Fahr, J. in Mammals of Africa. Vol. IV: Hedgehogs, Shrews and Bats (eds Happold, M. & Happold, D. C. D.) 380–383 (Bloomsbury, 2013).
Jetz, W., McPherson, J. M. & Guralnick, R. P. Integrating biodiversity distribution knowledge: toward a global map of life. Trends Ecol. Evol. 27, 151–159 (2012).
O’Shea, T. J., Bogan, M. A. & Ellison, L. E. Monitoring Trends in Bat Populations of the United States and Territories: Status of the Science and Recommendations for the Future. Information and Technology Report USGS/BRD/ITR–2003–0003 (US Department of the Interior, US Geological Survey Washington, 2003).
Landau, I. & Chabaud, A.-G. Description de Plasmodium cyclopsi n. sp. parasite du Microchirotère Hipposideros cyclops à Makokou (Gabon). Ann. Parasitol. Hum. Comp. 53, 247–253 (1978).
Schaer, J. et al. High diversity of West African bat malaria parasites and a tight link with rodent Plasmodium taxa. Proc. Natl Acad. Sci. USA 110, 17415–17419 (2013).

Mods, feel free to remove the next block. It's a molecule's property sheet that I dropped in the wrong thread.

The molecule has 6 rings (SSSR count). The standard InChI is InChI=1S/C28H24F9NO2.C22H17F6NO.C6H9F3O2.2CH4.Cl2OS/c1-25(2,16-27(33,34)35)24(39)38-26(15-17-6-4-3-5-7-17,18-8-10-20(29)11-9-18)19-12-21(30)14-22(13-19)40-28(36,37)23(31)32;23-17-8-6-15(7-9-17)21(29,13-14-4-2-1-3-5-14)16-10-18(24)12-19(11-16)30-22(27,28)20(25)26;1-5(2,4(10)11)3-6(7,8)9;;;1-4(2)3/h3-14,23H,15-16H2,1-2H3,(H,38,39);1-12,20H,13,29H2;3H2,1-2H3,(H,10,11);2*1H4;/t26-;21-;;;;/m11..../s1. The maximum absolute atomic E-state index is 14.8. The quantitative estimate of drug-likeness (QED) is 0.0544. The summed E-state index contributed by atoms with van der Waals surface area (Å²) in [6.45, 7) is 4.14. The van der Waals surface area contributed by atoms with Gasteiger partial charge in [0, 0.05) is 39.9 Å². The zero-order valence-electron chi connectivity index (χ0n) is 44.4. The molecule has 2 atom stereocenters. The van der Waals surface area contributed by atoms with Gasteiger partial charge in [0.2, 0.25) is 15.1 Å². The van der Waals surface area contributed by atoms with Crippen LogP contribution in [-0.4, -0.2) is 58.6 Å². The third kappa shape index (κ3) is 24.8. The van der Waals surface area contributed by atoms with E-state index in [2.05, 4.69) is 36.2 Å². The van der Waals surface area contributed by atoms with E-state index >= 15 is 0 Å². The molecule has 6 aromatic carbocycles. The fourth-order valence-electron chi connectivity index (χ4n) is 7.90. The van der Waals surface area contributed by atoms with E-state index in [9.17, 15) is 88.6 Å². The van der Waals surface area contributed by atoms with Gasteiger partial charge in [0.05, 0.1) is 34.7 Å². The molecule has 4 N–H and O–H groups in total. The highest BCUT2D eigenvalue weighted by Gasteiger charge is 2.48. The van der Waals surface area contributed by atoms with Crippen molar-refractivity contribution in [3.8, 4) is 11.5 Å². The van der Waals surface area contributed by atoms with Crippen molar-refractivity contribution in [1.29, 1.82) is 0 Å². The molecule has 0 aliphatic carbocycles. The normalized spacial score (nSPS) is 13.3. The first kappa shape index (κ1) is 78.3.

Michaux, J. R., Libois, R. & Filippucci, M.-G. So close and so different: comparative phylogeography of two small mammal species, the yellow-necked fieldmouse (Apodemus flavicollis) and the woodmouse (Apodemus sylvaticus) in the Western Palearctic region. Heredity 94, 52–63 (2005).
Labuda, M. et al. Tick-borne encephalitis virus transmission between ticks cofeeding on specific immune natural rodent hosts. Virology 235, 138–143 (1997).
Klempa, B. et al. Complex evolution and epidemiology of Dobrava–Belgrade hantavirus: definition of genotypes and their characteristics. Arch. Virol. 158, 521–529 (2013).